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Disabled Murray man's three-wheel bike apparently stolen again

Published: Saturday, July 7 2012 8:34 p.m. MDT

Gerald "Chip" Romney shows the pole his recumbent bike was locked to the night it was stolen. Romney, who suffers from the effects of a childhood head trauma, relies on the $2,500 bike for transportation. "It's not just a bike for me," he said. "It's my lifeblood," Romney said. "I can survive, but it makes my life a lot harder without it."

Jared Hargrave, KSL

MURRAY — Gerald "Chip" Romney has fallen off the Great Wall of China. Local police have taken his wobbly gait as a sign of drunkenness. And because the 38-year-old man lacks balance due to traumatic brain injury he can't ride a two-wheel bicycle.

Romney depends on a three-wheel recumbent bike to get around. But when he left his apartment on Creekside Circle last Friday afternoon, it wasn't under the carport where he'd secured it to a pole with a U-lock.

"I was pretty distraught. It kind of ruined my day," he said.

His $2,500 Sun brand, bright red recumbent bike adorned with an American flag was apparently stolen — for the third time. Homeowner's insurance paid to replace the last one. Romney isn't sure it will cover this one.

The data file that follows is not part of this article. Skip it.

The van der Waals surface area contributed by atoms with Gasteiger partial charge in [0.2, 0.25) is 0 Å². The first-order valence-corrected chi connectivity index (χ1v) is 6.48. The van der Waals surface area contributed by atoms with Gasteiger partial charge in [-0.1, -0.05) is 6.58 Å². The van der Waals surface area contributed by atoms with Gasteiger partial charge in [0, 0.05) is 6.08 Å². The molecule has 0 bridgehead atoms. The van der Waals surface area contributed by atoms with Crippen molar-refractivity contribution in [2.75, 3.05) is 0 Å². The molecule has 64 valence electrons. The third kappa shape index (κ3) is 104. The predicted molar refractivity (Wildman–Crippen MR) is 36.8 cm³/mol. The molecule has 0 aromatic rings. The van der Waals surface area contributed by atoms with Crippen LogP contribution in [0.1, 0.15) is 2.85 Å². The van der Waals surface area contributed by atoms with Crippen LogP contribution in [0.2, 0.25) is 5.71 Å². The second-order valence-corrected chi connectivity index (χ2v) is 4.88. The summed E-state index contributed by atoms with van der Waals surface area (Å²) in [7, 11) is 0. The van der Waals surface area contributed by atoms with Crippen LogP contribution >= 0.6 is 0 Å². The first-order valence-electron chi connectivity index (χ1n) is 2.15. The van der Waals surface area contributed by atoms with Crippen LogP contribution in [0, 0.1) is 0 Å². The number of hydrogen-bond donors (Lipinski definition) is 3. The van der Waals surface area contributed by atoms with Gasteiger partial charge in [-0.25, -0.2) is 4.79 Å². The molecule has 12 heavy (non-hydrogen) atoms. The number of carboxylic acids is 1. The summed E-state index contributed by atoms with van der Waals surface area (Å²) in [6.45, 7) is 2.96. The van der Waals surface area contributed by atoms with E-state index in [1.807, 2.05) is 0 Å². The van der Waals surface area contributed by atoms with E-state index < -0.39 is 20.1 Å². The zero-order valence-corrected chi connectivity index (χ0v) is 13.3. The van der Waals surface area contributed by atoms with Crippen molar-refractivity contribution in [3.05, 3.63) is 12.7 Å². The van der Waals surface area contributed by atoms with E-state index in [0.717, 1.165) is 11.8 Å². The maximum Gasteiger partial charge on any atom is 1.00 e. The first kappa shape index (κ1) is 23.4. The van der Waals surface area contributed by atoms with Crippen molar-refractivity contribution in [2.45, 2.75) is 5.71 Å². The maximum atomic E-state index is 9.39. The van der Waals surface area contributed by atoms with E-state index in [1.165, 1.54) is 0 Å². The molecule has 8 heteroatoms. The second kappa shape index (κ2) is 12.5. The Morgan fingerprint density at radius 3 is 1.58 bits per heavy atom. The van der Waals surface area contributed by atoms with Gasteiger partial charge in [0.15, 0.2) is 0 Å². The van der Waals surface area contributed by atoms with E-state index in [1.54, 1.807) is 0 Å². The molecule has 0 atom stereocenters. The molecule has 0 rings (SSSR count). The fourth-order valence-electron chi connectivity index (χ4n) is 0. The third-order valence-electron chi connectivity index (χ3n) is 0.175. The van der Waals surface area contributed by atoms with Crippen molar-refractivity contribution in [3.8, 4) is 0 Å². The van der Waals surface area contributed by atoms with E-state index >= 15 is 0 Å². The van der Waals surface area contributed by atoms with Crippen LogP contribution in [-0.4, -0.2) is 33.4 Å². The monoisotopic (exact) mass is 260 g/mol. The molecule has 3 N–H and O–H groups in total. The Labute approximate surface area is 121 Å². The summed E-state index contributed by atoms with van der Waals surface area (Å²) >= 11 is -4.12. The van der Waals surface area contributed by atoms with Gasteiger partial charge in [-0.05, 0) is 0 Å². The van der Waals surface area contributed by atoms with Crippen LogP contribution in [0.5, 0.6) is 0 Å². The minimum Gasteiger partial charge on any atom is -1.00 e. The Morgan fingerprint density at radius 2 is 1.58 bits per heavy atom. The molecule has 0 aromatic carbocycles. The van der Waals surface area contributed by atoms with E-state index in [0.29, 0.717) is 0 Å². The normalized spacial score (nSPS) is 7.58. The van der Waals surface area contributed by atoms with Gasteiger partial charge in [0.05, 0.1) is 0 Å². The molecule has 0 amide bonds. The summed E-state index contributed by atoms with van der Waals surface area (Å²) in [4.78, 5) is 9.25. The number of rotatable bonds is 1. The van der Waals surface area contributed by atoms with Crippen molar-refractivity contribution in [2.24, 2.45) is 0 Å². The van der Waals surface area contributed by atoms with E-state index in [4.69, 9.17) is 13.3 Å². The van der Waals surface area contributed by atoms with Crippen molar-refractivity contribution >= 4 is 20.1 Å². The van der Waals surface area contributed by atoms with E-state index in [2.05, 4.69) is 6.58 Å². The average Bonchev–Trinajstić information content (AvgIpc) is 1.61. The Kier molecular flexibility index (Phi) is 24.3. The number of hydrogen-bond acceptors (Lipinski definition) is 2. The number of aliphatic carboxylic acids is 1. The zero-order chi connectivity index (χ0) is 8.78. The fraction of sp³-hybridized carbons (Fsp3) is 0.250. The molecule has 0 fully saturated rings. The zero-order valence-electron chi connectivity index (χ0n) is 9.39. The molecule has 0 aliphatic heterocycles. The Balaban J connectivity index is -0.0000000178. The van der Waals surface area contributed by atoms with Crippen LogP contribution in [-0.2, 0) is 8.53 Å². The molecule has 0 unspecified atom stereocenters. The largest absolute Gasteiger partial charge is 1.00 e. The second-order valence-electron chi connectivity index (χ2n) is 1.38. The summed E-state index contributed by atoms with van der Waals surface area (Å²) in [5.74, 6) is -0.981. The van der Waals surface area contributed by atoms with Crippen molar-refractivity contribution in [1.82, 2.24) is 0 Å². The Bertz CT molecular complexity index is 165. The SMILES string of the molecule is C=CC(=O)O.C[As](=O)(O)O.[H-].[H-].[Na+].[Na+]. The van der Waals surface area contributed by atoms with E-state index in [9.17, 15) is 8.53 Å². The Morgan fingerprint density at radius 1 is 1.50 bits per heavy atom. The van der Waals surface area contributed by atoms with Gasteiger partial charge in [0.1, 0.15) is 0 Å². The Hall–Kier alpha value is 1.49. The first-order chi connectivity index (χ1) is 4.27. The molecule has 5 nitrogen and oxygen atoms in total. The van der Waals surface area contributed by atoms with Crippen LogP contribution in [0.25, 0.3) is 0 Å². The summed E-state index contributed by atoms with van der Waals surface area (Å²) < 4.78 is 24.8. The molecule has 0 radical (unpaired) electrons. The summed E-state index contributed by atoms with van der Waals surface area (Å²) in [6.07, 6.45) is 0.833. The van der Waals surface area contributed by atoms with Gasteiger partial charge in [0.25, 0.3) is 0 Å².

"It's not just a bike for me," he said. "It's my lifeblood. I can survive but it makes my life a lot harder without it."

Romney suffered a life-threatening injury as an 11-year-old Boy Scout on his first camping trip when a wooden flagpole he was swinging on cracked and hit his head. He was in a coma for six weeks and doctors gave him little chance of recovering.

But he beat the odds. He had to learn to talk and walk all over again. Ironically, he says, his physical therapist suggested he ride a bike to regain strength in his legs.

Romney eventually graduated from Alta High School and BYU-Hawaii. He currently works part time as an LDS Institute of Religion teacher for special-needs students in the Granite School District.

He has a UTA pass but an injured foot makes it difficult for him to walk to the bus stop. He said his bike has been his only reliable form of transportation the past 12 years.

"I love it because I can take it all around the valley," he said.

Romney filed a report with Murray police, but said he doesn't want to turn anyone in for taking his bike.

"I have no malice," he said. "I just want my bike back."

Contributing: Sandra Yi

E-mail: romboy@desnews.com

Twitter: dennisromboy

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